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Old 03-13-2008, 06:41 PM   #1
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Wyeast’s description of Trappist High Gravity 3787 saying that it “benefits from incremental feeding of sugars during fermentation.” This has got me looking into this process. My plan is to feed an AG brew using John Bull LME. For more information I emailed Wyeast and got this reply:

Quote:
I would let it drop to about 1.050 before dosing. If you are dosing
with LME, be aware that this will have a pretty high terminal gravity
due to the percentage of unfermentables in the LME. I.e. this beer may
be pretty sweet. Also, is the LME microbiologically stable? If not you
may want to boil with some water before dosing. As for O2, your normal
oxygenation will be fine.

Jess
This raises two questions.

First has to do with the “high termanal gravity” of LME. I was under the impression the LME was just concentrated wort and would have the same potential SG as using the same type of grain.

The other thing is the “microbiologically stable” reference. I haven’t been able to find any information on John Bull products on the Internet. I was under the impression that all quality LME was safe for “no boil” brewing. Does anyone have information on this?
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Old 03-14-2008, 01:13 AM   #2
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LME is going to have unfermentable sugars. Every manufacturer differs so you have some control. In a really big beer I would use something that was fully fermentable for the additions and set the final gravity with the initial mash conditions. Also easily fermented sugars such as sucrose or dextrose will be much easier for the stressed out yeast to ferment.

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Old 03-14-2008, 12:53 PM   #3
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This is a bit confusing. I was trying to stay away from sucrose or dextrose believing that they would change the flavor profile. The LME was going to be John Bull Maris Otter which is suppose to be 100% Maris Otter malted barley and has a potential SG of 1.038. This doesn’t compare to dextrose’s potential of 1.046, but is inline with the grain that will be used in the original mash. I guess it is somewhat of a balancing act, but I hate to experiment too much with a batch that will be somewhat expensive. What percentage of fermentables can come from dextrose before it has a detrimental effect on the beer? Or should I be asking what percentage of dextrose will actually add to the character?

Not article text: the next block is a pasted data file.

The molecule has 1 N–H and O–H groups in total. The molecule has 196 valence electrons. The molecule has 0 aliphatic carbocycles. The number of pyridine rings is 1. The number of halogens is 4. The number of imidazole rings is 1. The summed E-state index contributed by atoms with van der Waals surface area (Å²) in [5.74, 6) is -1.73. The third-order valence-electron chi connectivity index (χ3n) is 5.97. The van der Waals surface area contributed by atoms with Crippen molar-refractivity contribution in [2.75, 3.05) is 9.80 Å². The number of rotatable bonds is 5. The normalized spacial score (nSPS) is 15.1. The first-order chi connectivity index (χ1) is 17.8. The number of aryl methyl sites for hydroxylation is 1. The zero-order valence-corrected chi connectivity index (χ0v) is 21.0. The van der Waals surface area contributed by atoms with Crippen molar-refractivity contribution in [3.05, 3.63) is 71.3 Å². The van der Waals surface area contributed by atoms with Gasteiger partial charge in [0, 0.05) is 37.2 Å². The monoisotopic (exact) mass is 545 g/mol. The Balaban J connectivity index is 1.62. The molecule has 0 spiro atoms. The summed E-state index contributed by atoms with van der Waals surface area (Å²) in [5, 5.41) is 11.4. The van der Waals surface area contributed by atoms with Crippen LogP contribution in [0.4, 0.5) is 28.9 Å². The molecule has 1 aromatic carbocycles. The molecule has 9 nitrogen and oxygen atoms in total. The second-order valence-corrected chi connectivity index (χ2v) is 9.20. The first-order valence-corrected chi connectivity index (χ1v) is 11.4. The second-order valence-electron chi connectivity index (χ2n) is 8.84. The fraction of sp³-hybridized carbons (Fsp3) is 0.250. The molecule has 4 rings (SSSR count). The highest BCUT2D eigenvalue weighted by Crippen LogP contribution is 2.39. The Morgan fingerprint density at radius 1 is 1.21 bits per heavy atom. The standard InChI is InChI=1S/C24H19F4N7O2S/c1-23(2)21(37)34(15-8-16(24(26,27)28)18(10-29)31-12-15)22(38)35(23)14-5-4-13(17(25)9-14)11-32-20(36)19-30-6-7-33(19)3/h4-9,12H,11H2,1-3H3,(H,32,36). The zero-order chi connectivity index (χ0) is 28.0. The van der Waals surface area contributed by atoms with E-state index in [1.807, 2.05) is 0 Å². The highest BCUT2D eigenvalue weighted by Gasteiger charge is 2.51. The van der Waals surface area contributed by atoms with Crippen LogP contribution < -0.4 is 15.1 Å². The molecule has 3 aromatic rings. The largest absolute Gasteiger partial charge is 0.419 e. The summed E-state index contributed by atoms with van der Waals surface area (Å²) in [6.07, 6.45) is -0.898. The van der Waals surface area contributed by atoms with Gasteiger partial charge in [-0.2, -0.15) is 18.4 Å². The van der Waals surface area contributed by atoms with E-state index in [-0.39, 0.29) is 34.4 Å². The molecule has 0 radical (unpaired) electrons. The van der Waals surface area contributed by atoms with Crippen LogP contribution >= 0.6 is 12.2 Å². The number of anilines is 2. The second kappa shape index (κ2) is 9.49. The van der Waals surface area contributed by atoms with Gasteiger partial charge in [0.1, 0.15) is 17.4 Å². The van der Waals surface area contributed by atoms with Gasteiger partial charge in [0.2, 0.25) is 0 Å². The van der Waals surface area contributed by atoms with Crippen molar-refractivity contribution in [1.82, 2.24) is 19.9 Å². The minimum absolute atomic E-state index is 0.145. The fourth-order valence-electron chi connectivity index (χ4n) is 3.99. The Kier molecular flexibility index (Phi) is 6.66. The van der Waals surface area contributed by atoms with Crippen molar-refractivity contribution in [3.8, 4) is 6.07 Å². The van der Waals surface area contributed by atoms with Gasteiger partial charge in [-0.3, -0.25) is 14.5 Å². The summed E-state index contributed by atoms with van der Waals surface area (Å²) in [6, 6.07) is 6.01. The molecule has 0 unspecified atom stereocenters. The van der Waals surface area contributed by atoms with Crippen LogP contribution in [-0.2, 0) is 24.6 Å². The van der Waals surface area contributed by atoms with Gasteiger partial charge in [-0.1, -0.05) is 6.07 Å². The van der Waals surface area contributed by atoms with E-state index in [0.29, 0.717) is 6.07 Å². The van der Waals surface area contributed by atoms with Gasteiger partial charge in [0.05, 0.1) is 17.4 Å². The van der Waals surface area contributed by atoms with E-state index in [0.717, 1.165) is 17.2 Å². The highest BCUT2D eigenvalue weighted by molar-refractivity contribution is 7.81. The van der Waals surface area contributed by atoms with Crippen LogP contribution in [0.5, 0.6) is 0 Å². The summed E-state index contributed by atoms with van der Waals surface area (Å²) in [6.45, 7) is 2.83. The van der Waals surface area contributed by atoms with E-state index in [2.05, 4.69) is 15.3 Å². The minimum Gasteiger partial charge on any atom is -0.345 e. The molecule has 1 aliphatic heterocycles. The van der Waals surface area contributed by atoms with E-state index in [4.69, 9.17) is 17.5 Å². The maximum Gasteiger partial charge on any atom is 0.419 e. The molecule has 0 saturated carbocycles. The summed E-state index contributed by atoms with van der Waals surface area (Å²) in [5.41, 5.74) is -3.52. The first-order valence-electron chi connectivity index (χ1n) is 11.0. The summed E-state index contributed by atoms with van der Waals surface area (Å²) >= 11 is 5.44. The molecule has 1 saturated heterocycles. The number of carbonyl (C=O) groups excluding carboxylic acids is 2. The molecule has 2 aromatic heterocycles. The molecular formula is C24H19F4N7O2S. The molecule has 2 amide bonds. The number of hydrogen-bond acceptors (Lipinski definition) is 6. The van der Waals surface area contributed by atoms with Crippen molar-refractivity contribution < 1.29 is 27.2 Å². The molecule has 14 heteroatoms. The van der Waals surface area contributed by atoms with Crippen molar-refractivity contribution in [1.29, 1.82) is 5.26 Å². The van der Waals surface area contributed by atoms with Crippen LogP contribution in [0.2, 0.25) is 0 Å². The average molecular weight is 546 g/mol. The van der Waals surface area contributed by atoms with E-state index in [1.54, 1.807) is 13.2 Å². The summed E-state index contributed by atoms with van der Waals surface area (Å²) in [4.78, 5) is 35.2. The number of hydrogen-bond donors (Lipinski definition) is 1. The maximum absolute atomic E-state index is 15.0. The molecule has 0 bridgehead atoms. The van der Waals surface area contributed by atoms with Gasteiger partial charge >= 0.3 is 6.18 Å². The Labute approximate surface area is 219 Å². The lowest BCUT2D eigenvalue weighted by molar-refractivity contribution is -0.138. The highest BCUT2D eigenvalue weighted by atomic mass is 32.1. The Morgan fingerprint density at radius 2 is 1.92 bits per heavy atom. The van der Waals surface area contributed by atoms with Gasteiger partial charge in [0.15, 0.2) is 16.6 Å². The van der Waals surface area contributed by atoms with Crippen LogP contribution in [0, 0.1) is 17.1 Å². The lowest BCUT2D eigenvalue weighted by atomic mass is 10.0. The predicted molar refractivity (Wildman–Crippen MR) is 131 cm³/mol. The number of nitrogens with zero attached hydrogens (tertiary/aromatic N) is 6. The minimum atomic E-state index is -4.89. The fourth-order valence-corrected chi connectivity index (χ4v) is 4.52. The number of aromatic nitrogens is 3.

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Old 03-14-2008, 01:22 PM   #4
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Are you dead set on LME? DME is probably much easier to work with in this situation.


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Old 03-14-2008, 03:15 PM   #5
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No Tex, I’m not set on anything, just want to get it right. The DME is a good suggestion. The potential of 1.044 is right up there with dextrose.

These potentials are coming from the BeerSmith grain chart, but I don’t fully understand it. I was under the impression that things like honey and candi sugar were 100% fermentable, yet the chart has them having less potential then the Maris Otter.

The other thing that is confusing is the column for “Max in batch.” Candi sugar is listed as 20%, but dextrose is at 5%. It they both ferment out cleanly why would there be a difference?

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Old 05-04-2008, 01:57 PM   #6
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After 8 weeks in the primary, I moved this beer to the secondary yesterday. The theoretical OG was 1.133 and the IBU 104. I know that this beer will take a lot of aging, but the taste was still disappointing. The gravity came down to 1.033 which may be all that I can expect, but it was very sweet without enough bitterness to balance it out.

The feeding schedule consisted of three additions. The first was a Maris Otter concentrate. The next two were both 3 pounds of Turbinado sugar boiled in a 3 pints of water. I did not do any aeration at feeding. Just gently stirred.

I plan to leave this in the secondary until at least fall. Is there much hope for the flavor to improve greatly over time?
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